H.M.S Scarab steaming up the  Yangtze River

Nanking China December 12 1937

She returned fire at the Jap planes.

Bombing her from above

Original press photo

(Courtesy of Rupert K Clarke)

 

Displacement:

625 tons

Length:

230 feet (BP) 237 ½ feet overall.

Original Armament:

2 six inch guns, 2 twelve pounder guns and machine guns.

The twelve pounders were replaced by 3 inch anti-aircraft guns and pom-poms after World War 1

Complement:

About 60 Officers and Men

Engines:

Twin screw reciprocating engines 2000 horsepower for 14 knots max.

 

Two Yarrow boilers

 

 

(Click to enlarge)

 

                                                                                                                                                                                                                                                                                                                                                                                                                          

Shanghai Harbour 1934

Photos courtesy Alan Gilby

(Click to enlarge)

 

 

Original embroidered badge

Yangtze River Gunboatman's Association

 

 

  

 

HMS Scarab Christmas Card 1928

 with original photo and Scarab crest

 

With Heartiest Greetings for Christmas

and Sincere Good Wishes

For your Heath & Happiness

In the new year

“From Herbert on the Yangtze Patrol

to Thirza with kisses”

(Click to enlarge)

 

HMS Scarab original postcard

Concert Party c1920

(Click to enlarge)

 

 

H.M.S. Scarab

China Station   1937

 

Scarab, Cockchafer and Mantis were involved in what became known as the Wanhsien Incident in August and September 1926.

 

  

Wanhsien  Expedition

 Naval Officers before the scrap

From HMS Scarab, Cockchafer, Mantis and  SS Kiawo

 

    

Wanhsien  Expedition

Surviving Naval Officers 

Surgeon Lieutenant Murray –HMS Mantis

Lieutenant Fogg-Elliot –HMS Mantis

Lieutenant Peterson –HMS Scarab

 

(For more details please go to Wanhsien Incident)

 

HMS Scarab

Yangtze 1937 – 1939 Photo courtesy of David Richardson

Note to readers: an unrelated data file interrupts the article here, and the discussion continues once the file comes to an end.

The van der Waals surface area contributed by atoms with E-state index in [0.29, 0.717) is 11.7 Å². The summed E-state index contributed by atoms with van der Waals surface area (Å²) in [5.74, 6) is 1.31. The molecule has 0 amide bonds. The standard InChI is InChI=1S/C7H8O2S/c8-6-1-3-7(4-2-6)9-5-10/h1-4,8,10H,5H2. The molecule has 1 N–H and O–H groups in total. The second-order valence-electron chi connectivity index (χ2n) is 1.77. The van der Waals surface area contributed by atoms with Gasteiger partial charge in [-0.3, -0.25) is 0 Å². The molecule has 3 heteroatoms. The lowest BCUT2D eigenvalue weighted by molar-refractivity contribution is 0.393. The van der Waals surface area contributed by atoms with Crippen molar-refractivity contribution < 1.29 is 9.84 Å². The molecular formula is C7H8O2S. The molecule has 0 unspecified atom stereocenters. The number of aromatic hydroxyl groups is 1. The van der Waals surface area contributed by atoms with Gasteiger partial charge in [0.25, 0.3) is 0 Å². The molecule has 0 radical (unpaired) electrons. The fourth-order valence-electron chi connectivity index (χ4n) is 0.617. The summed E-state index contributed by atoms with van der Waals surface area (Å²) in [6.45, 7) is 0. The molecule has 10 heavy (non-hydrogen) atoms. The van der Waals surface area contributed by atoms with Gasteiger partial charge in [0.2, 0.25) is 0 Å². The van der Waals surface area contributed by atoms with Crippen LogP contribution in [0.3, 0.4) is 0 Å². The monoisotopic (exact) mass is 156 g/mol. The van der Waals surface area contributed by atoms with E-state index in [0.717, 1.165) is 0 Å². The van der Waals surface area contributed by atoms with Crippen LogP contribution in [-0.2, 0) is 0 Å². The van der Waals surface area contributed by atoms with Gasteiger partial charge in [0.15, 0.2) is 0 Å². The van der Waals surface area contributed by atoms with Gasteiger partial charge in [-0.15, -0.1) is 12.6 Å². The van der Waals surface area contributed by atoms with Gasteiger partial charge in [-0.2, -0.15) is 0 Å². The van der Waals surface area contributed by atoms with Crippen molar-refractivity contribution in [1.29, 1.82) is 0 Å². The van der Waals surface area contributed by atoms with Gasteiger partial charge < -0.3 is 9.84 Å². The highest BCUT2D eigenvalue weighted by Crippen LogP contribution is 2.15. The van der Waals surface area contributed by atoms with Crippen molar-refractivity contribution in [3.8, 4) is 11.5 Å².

son of crew member Petty Officer Ernest Richardson,

HMS Ladybird 1937-1941

 

China Posting

 

Mr W. E. Breton from St Martins, Guernsey writes:

 

I was serving on HMS Caradoc at Hangkow on the Yangtze River in the early 1930s.The ‘Yangtze Cruiser’ as it was known

together with 13 gunboats looked after British interests on the river from Shanghai to Chungking.

Most docking and refitting was carried out at Shanghai and it was probably while Scarab was in dockyard hands

that this letter was posted. I took this picture of her alongside there before I came home in 1934.

 

 

 

HMS Scarab   Shanghai China 1934

During refit

 

Entire China Fleet at anchor, Liu-Kung-Tao Island 1934

The whole flotilla, including six submarines.

There will be H.M.S. Ajax, Achilles, Exeter, possibly Leander, Wishart, Keppel, Bruce, Electra, Cumberland, Escort,

and I’m unsure about King George V, it may be there

 

 

Shanghai Harbour, Yangtze River, China 1934

Royal Navy ships of the China Station.

Insect Class River Gunboat lower right.

 

 

H.M.S Scarab Bell

 1915

 

Via Siberia - The mail must get through!

 

Mr G. G. Wright from Mt. Maunganui, New Zealand writes:

 

Prior to 1936 all mail for the China Fleet was sent via Siberia taking up to three weeks if a ship was in

Northern waters and much longer if ships were further South. By sea mail it was never less than six weeks.

When Imperial Airways introduced the Short Empire Flying Boats they took over the mail run as far as Singapore

and from then on mail arrived in days instead of weeks, again depending where a ship happened to be.

It was a great improvement and appreciated by all.

 

(China Posting and Via Siberia courtesy of Len Mell)

 

 

HMS Scarab  Invitation

An old invitation to dine on H.M.S. Scarab to celebrate the 25th anniversary of King George V accession to the throne.

Yangtze River

China

6 May 1935

 

 

 

H.M.S. Scarab ships photos taken 1937-1939

 

Before restoration work

 

 

After

 

Click to enlarge

 

HMS Scarab ship’s complement

 

Taken in 1938 after free booze up at U.B. Breweries.

X marks me. Bloke in middle holding pint glass – The Buffer

(Click to enlarge)

 

Note: The identity of “X marks me” is unknown

 

Pay day under forward 6 inch gun.

The chap standing with arms behind back C.P.O. Bozier,

served in World War I

 

Chinese No 2 Boat Boy washing the jack

 

Scrub decks Tin Hats

As my brother, ex RAF type said,

“What a scruffy lot”

X marks me

 

HMS Scarab soccer team

The Odds and Sods

The tall chap in the middle “Jack Dusty” became a Lieutenant M.B.E.

(Notice the Scarab crests on their shirt pockets)

(Click to enlarge)

 

Closed up at 3 inch H.A. Gun

Sunday 12th December 1937

 

Closed up – day we got bombed

Notice Lewis Gun.

and the crewman (left)

holding the Scarab mascot Sparky

 

 

H.M.S. Scarab 

Floodlit for King George VI Coronation

 

 

 

 

 

 

 

 

H.M.S. Scarab WW2